A lot of what I love about it is the Oxford setting. One of my favorite vacations ever was to Oxford. I had a huge client event early in October one year, and since I worked from home and my client’s office was closer to my house than my actual office was, they had a habit of calling me over there at all hours as we prepared for the event. I decided I would go on vacation when the event was over, and I would go somewhere I couldn’t be reached (at the time, US cell phones wouldn’t work overseas unless you got a special world phone model). I saw an airfare sale and bought a ticket to London, then after doing a little research, I decided I’d stay in Oxford. It was a setting for some of my favorite books, it was close enough to London for day trips, and it was close to other things I wanted to see, plus it was a lot cheaper to get a room there than in London. The bed and breakfast where I stayed was apparently used as a location on Inspector Morse, a fact of which the landlady was very proud and made a point of telling me. I’ve looked for it on Endeavour and on Inspector Lewis, but haven’t spotted it, though a lot of the houses do have a similar look.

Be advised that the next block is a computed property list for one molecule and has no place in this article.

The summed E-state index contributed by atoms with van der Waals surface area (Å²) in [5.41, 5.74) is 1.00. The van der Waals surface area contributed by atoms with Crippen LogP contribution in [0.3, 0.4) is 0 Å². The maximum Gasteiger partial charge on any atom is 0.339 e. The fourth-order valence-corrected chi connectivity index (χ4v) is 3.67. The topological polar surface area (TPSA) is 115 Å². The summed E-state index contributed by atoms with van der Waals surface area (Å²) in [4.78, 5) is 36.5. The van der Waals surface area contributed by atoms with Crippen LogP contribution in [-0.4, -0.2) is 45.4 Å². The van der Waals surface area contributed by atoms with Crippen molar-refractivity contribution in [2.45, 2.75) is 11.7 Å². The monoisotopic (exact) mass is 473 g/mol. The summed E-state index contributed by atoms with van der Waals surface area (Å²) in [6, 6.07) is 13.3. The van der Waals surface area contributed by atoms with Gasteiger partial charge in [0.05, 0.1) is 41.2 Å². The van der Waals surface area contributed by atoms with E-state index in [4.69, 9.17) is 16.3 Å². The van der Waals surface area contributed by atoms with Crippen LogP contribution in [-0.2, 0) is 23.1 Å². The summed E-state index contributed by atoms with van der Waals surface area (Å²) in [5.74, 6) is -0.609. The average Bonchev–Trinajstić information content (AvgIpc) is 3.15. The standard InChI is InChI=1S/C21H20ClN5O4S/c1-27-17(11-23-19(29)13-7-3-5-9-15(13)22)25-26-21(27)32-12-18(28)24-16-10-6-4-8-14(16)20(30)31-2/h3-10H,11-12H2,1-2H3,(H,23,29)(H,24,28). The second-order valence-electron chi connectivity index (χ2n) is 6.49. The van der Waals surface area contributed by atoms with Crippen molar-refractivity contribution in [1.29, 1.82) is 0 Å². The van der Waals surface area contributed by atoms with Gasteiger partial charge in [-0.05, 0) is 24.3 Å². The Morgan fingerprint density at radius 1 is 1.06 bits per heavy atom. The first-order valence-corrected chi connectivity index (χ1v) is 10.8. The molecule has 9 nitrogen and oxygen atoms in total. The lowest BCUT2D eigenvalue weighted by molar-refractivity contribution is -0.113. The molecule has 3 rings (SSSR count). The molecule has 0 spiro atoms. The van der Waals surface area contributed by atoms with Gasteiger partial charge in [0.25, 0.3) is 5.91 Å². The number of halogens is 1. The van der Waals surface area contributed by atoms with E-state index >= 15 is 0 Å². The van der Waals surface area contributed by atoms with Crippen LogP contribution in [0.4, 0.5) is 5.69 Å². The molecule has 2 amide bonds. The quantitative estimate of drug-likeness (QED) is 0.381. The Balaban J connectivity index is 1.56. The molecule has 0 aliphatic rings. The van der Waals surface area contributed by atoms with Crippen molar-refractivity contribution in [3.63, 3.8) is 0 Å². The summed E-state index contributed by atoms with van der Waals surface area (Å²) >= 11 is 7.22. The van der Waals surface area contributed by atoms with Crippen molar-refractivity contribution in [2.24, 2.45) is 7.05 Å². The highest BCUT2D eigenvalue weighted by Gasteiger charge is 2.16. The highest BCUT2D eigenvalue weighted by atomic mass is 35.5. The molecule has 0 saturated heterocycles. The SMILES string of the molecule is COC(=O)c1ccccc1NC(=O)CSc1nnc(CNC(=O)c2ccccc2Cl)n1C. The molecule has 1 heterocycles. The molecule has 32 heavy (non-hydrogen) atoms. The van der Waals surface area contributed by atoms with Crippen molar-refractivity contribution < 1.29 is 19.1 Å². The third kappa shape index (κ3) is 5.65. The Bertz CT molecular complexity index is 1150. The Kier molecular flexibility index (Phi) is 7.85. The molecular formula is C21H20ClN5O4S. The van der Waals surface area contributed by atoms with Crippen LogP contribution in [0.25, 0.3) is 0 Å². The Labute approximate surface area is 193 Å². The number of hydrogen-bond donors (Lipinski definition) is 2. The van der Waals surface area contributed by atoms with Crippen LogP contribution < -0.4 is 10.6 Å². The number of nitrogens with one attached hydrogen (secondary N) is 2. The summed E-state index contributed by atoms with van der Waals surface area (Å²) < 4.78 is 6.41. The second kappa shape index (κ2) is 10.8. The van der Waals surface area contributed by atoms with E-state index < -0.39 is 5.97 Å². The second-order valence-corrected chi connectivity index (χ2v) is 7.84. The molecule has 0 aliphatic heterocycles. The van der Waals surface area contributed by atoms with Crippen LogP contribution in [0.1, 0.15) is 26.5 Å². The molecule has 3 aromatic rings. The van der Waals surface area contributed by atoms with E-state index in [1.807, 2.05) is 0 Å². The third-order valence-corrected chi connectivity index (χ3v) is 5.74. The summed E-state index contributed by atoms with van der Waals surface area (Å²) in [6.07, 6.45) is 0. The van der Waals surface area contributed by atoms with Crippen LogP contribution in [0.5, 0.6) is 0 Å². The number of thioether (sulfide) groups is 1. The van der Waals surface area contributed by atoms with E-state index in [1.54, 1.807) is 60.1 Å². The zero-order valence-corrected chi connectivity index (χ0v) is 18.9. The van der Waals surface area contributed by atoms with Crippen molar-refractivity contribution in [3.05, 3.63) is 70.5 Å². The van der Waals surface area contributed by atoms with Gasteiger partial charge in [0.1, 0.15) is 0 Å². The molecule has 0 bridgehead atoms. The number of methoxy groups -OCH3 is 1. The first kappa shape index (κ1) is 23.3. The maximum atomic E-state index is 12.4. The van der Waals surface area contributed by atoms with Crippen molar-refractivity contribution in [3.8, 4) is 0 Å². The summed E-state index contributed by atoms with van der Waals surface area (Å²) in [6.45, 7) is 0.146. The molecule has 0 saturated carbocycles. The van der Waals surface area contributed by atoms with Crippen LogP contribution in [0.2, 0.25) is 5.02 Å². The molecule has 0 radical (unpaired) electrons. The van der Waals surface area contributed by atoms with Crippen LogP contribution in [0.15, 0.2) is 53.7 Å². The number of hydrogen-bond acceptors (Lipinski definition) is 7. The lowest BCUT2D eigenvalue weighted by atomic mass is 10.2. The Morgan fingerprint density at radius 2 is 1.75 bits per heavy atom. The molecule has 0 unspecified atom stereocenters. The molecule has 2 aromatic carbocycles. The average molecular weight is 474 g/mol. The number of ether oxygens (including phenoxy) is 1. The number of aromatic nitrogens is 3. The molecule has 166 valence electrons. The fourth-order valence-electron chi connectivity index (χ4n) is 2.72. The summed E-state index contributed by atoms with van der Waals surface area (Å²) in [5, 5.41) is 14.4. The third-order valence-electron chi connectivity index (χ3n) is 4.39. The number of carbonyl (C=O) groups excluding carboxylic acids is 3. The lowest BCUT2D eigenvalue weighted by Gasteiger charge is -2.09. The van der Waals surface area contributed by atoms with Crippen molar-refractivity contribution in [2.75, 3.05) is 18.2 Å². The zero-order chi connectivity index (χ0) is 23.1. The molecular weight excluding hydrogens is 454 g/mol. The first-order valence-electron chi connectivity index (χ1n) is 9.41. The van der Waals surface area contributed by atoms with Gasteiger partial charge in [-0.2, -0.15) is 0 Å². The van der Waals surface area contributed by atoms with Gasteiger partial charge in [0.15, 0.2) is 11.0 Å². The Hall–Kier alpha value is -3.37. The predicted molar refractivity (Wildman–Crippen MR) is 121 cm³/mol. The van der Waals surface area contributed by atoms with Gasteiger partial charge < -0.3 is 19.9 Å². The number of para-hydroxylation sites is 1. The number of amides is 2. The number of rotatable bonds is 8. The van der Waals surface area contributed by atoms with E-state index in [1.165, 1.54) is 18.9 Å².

Anyway, it’s fun watching shows set in a place I’ve visited, and I enjoy looking for familiar locations. On this series, the cast is also wonderful, though it’s sometimes disconcerting hearing Roger Allam’s voice, as he was the original Javert in the London production of Les Miserables that I have the cast recording of, and I keep expecting him to burst into song with “Monsieur Le Mayor, you’ll wear a different chain.” It’s also interesting watching the character growth and development. The mysteries themselves are almost beside the point and are usually hopelessly convoluted.